Liberty University has announced preliminary plans to build a new facility for its school of aeronautics at Lynchburg Regional Airport to make room for its growing flight school.

The proposed facility would provide additional space for its pilot training program, which has grown from four to 300 students in the past eight years, said the school’s dean, Dave Young, on Monday.

It also would house LU’s aircraft mechanics training program, which was launched in January on property Liberty owned at The Plaza shopping center that has since been sold.

 “The university has experienced growth and we’ve been a part of that,” Young said of the school of aeronautics. “The demand for pilots and aircraft mechanics and other aviation jobs is on the increase and will continue … over the next 10 to 15 years.”

The proposed facility still is in its infancy. Liberty has not yet completed site drawings and does not have an estimate of how much the project will cost, Young said.  It is envisioned as a two-story structure with 40,000 to 50,000 square feet.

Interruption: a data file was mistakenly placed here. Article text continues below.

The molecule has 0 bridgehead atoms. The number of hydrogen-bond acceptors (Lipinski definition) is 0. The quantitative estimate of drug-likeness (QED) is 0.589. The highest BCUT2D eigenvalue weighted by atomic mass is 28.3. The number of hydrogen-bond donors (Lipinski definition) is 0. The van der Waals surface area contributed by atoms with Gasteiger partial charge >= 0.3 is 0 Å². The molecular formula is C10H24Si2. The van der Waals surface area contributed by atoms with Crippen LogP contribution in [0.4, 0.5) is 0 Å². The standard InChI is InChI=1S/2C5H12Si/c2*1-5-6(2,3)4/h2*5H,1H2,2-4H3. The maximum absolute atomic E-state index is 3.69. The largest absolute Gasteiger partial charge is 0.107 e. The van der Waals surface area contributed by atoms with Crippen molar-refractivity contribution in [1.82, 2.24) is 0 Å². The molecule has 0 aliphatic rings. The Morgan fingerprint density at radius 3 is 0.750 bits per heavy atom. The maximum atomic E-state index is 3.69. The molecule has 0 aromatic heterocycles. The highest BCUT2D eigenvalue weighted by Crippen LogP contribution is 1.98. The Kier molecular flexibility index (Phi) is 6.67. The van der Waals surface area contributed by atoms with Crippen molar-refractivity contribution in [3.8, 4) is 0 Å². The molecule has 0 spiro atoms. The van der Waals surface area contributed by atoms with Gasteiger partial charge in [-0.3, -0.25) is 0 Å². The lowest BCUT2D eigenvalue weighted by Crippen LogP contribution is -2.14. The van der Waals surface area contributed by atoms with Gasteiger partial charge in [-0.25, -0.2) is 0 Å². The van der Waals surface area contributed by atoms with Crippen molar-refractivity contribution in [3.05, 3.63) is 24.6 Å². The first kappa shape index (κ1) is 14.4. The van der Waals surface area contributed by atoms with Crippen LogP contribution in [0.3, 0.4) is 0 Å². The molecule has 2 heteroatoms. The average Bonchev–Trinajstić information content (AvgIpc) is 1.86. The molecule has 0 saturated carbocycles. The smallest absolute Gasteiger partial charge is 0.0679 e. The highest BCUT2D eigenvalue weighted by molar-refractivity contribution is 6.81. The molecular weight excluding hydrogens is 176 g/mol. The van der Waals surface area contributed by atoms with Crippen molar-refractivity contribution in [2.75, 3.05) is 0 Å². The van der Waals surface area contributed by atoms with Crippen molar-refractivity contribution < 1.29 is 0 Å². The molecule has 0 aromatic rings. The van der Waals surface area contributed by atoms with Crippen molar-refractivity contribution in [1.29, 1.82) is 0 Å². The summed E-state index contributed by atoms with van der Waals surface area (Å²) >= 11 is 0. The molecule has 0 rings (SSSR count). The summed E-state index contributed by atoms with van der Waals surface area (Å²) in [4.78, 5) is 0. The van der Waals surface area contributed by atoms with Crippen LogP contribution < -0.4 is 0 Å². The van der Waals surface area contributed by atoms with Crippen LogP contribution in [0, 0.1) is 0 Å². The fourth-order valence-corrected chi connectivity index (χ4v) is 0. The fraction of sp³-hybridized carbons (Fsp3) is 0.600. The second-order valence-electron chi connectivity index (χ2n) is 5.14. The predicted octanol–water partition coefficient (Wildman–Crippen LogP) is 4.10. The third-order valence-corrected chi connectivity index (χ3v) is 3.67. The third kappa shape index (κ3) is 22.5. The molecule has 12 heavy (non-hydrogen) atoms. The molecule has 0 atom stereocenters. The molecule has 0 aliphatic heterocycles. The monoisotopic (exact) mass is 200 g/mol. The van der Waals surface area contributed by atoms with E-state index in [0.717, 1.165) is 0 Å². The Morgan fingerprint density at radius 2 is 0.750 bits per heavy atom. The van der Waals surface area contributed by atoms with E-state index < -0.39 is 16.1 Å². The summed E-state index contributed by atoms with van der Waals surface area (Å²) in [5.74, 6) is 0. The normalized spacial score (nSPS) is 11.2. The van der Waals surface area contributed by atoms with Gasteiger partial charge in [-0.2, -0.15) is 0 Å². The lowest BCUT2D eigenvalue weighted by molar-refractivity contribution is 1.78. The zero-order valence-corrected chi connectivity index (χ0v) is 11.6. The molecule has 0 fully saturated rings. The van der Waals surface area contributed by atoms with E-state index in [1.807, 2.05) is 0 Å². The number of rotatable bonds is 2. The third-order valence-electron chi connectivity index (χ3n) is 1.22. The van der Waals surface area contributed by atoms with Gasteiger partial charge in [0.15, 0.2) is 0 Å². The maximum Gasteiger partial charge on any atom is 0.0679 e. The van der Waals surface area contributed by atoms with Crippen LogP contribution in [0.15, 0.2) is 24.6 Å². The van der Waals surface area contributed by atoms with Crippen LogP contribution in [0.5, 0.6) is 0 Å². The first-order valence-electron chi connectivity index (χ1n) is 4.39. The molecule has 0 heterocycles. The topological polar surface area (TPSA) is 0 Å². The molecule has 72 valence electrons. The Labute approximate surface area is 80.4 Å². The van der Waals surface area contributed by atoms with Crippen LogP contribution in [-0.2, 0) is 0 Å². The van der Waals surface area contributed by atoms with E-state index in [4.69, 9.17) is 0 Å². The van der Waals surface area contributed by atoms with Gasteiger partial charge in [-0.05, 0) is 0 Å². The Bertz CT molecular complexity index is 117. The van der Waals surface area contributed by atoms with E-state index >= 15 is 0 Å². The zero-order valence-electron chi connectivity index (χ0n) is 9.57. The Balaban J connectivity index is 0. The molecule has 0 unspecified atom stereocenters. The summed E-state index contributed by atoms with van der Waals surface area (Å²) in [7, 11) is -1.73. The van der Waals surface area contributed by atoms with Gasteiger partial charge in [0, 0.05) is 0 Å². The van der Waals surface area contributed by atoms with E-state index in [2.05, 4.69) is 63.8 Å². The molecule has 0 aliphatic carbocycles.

Once the designs are complete, Liberty must submit them to the airport commission for approval, said Lynchburg Regional Airport Director Mark Courtney. The project also must undergo a three- to six-month environmental assessment and gain approval from City Council before construction could begin, Courtney said.

Courtney said Liberty’s expansion would make a positive impact on the airport’s infrastructure.

“Any tenant that needs more space and wants to expand and grow by investing in additional hangar space like this is a very positive thing for everybody involved,” Courtney said.

In 2007, Liberty announced plans to build an aviation complex that never got off the ground, Young said. The plans were scrapped when Liberty decided to purchase the Falwell Aviation Jet Center early last year, a for-profit company that provides charter and fuel services at Lynchburg’s airport.

“When we designed the original facility, we had no inkling Falwell Aviation would approach us about purchasing the company,” Young said.

The purchase of Falwell Aviation included the lease of a 55,500-square-foot facility that provided extra classroom space for Liberty’s flight school.

“It was a great investment, not only because of the facilities but it gives us the uniqueness of being able to provide maintenance support for our aircraft … Then, in addition, it’s a for-profit company that gives students opportunities to learn in a real-world environment, and it’s a revenue source to support our flight school.”

Liberty already has outgrown its current facilities, prompting the need to expand, Young said.

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